To be or not to be indigenous, that is the question. Indigenous rights, identity and politics in a divided Bolivia.
Dool, P. van den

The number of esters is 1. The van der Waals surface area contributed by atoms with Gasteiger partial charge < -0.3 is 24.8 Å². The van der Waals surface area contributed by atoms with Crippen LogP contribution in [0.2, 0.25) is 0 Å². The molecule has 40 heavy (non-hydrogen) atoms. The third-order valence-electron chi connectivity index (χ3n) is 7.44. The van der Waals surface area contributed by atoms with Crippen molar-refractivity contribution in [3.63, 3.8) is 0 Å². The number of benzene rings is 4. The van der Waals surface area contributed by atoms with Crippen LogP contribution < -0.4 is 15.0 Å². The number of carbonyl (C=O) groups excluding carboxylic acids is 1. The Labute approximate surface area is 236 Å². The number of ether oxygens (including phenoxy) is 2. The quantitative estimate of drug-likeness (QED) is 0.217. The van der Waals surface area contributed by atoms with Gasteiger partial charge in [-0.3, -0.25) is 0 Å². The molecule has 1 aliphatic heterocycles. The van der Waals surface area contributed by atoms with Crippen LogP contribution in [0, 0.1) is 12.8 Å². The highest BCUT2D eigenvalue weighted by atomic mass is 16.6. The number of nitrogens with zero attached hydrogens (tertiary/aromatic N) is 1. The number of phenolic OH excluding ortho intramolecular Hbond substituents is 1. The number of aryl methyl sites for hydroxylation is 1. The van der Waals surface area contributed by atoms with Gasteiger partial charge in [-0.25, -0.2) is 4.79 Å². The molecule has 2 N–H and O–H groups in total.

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After the adoption of the UN Declaration on the Rights of Indigenous Peoples in 2007, Bolivia was the first country to incorporate these indigenous rights in the national constitution. The Bolivian constitution now endorses far-reaching autonomy rights for indigenous peoples. With Latin America's first indigenous president ever now in charge in Bolivia, the criollo elite formerly in charge has sensed the erosion of power underway. Therefore, the elite in the east started to articulate a demand for regional autonomy, along the same lines of discourse as the indigenous movements. By invoking a regional 'Camba' identity based on the notions of mestizaje, they have created a hybrid identity with notions of Guaraní-Indian identity. This thesis shows how identity politics based and a language of indigenous rights was used to create a shared indigenous identity, and how the criollo elite used similar discourses for their autonomy demand, showing the backlash in the concept of self-identification within minority rights. This thesis demonstrates how granting special rights to certain groups will lead towards, rather than away from greater political strife.